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New California Law Opens Doors for Formerly Incarcerated Firefighters

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New California Law Opens Doors for Formerly Incarcerated Firefighters
Inmate firefighters arrive at the scene of the Water fire, about 20 miles from the Apple fire in Whitewater, California on August 2, 2020. Josh Edelson / AFP / Getty Images

Incarcerated people who fight wildfires in California will be better able to work as firefighters after returning home under a new law.


Gov. Gavin Newsom signed the bill Friday, which will allow former inmate firefighters to petition courts to expunge their records and waive parole time — removing barriers to getting jobs fighting fires professionally.

Formerly incarcerated people were barred from obtaining EMT licenses, effectively preventing them from advancing in careers as professional firefighters despite their obvious qualifications.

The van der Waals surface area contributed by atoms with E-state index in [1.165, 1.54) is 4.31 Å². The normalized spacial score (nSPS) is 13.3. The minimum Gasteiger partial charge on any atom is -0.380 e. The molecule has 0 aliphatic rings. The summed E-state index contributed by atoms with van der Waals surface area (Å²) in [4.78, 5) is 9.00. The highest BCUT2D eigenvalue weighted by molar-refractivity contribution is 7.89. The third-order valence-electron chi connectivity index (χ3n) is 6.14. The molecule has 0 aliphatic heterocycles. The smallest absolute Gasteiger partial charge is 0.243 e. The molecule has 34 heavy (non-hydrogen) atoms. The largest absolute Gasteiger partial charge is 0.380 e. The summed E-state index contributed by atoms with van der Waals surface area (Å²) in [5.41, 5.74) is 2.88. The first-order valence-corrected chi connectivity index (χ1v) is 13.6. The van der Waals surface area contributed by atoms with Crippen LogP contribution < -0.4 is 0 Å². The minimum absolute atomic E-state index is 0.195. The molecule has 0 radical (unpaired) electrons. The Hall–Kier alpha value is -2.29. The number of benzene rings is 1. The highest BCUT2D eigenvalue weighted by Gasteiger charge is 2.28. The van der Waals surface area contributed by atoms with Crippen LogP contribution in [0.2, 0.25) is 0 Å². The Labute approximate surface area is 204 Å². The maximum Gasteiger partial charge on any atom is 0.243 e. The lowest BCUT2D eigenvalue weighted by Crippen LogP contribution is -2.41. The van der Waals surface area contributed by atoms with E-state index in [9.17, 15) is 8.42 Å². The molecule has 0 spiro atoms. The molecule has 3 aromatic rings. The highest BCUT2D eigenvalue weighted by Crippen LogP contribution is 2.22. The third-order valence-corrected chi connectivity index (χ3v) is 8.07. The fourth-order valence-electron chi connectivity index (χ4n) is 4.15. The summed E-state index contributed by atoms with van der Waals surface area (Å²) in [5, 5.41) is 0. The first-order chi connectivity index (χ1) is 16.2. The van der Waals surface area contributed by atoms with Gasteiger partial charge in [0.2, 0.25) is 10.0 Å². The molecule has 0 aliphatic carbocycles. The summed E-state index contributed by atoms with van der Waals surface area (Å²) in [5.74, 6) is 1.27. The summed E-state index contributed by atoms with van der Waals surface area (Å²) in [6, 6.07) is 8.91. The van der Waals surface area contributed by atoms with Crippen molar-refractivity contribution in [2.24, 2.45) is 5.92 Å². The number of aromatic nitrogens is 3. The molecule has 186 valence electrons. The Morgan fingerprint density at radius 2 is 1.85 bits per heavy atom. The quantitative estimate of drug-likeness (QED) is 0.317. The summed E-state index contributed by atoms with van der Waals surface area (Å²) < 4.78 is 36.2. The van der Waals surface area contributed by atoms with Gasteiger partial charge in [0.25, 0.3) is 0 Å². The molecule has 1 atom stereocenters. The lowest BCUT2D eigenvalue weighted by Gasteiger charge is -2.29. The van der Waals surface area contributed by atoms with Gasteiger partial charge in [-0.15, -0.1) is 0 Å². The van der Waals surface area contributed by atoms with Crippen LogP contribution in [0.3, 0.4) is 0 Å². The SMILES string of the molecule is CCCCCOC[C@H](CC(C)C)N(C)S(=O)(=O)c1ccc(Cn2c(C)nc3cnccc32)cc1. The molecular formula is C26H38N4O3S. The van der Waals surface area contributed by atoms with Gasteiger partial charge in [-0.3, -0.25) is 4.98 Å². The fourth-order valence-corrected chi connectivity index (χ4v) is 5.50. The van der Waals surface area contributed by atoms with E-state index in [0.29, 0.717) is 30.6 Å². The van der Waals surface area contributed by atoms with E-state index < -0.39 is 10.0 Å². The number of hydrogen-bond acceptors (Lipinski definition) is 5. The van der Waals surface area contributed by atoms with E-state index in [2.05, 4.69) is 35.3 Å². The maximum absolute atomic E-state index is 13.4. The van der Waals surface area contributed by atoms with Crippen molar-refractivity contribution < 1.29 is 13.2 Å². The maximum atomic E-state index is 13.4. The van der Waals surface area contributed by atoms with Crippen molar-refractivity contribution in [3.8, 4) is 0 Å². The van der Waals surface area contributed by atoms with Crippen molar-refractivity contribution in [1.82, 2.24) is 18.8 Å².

Inmate firefighters perform life-threatening work alongside professional fire crews while receiving just dollars per day.

Michael Gerbe told NPR he expects the new law will change his life.

Gerbe, who was convicted of robbery when he was 19, worked to contain the Thomas Fire, the Mendocino Complex Fire, the Ferguson Fire, the Carr Fire, and the Camp Fire in Paradise.

Now that he will be eligible to obtain an EMT license, Gerbe said, "I could be of more help, I could be of more assistance.

So the news is huge, and it's not only huge for me, it's huge for the community I serve, because with me being an EMT, I could do more for the community that I serve."

For a deeper dive:

NPR, AP, KPBS, San Diego Voice, Witness LA, KQED, Fresno Bee, KCBS Radio, KTLA, Earther, CNN, CBS, NBC, Vox, The Guardian, Axios, Business Insider, The Hill, KESQ, Malibu Times, ABC7; Commentary: San Francisco Chronicle, Sarah Shourd op-ed

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